• Wealth Management

10 Shrewd Tax Moves for 2017

Looking to lower your tax burden? As April 18th approaches, here are 10 strategies you may want to consider before you file.

The good news for tax filers this year is that no sweeping tax law changes took place last year. However, taxpayers may see some sweeping changes between now and next year, as President Trump has signaled that tax reform is one of his priorities in 2017.

This year, the estate tax will stay at a maximum of 40% and has an exemption of $5.49 million in 2017. In addition, the annual exclusion from gift taxes remains at $14,000 per donee for 2017.

That said, the IRS did adjust federal income tax brackets and increased some tax exemptions, deductions and credits so consult with your Financial Advisor and tax professional for possible tax savings strategies. With that in mind, here are 10 tax strategies to consider this year.

1. Max out retirement plans. It may make sense to fully fund your employer-sponsored retirement plan such as a 401(k), since contributions can be made on a pretax basis. If your taxable income is lower, the amount of income tax you owe for that year might also be reduced. And because this is a tax-deferred account, you generally do not pay income taxes on any earnings on your investments until you withdraw funds.

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2. Make an IRA Contribution for 2016. Another way to maximize your retirement savings is to make annual contributions to an IRA. The deadline to make an IRA contribution for 2016 is April 18, 2017, so there is still time to make a contribution to a Traditional IRA which may be tax deductible or to a Roth IRA for potential tax-free income, subject to IRS eligibility requirements (including any applicable age or income restrictions). The maximum contribution is the lesser of (a) your taxable compensation for 2016, or (b) $5,500 (or $6,500 if you are age 50 or older) for 2016. These limits apply to all your IRAs combined.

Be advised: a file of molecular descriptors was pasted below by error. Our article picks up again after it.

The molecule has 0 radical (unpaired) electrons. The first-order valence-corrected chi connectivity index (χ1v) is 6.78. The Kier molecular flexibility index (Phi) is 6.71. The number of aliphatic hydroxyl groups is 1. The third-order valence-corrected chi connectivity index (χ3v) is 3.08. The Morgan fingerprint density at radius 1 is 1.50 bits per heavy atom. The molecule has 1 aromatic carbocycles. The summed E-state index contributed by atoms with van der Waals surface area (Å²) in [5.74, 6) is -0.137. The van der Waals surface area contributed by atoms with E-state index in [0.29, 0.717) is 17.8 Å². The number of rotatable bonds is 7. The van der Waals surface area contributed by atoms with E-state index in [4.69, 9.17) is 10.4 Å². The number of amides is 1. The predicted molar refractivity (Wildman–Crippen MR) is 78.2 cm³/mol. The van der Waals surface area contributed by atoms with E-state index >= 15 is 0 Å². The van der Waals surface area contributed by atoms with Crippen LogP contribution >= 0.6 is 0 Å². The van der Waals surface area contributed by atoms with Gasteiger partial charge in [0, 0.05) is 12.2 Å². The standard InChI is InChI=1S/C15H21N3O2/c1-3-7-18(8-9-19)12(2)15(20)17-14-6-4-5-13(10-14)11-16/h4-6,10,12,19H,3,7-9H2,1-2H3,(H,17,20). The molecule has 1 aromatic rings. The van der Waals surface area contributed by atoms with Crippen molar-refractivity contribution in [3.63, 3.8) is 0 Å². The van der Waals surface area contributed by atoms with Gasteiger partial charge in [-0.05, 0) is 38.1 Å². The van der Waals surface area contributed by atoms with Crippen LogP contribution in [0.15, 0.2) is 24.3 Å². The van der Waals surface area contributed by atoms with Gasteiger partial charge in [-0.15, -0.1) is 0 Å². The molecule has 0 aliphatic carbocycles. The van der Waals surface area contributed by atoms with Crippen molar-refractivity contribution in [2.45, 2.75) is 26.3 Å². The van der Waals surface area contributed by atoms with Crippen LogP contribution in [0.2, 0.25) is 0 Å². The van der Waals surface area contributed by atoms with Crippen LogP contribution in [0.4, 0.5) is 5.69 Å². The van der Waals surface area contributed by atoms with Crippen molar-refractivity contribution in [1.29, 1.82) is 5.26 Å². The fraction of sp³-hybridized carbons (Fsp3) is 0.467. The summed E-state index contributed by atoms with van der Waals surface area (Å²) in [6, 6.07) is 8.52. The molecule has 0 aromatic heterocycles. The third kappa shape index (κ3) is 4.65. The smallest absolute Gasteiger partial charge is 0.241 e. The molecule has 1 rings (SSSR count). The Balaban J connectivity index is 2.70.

3. Consider a Roth IRA conversion. While income limits may preclude some investors from contributing to a Roth IRA, anyone can do a Roth Conversion by converting eligible funds from a Traditional IRA or employer-sponsored retirement plan to a Roth IRA. Roth IRA contributions are made with after-tax dollars, and qualified distributions are federal income tax free. ¹ When you convert, you must pay taxes on the amount converted as ordinary income for the year of conversion distribution (or deemed distribution), except to the extent the amount converted is treated as a return of your after-tax contributions, if any.

Subject to certain requirements, after-tax money in an employer-sponsored qualified retirement plan (e.g., 401(k)) may be directly converted to a Roth IRA tax-free. Taxpayers who have potentially taxable estates should consider the Roth IRA conversion option, as it could make a potentially significant future wealth transfer more tax efficient. Consult with your tax and/or legal advisor regarding your individual situation as a Roth IRA conversion may not be for everyone. A number of factors should be considered before converting, including (but not limited to) whether the cost of paying taxes today outweighs the benefit of income tax-free qualified distributions in the future.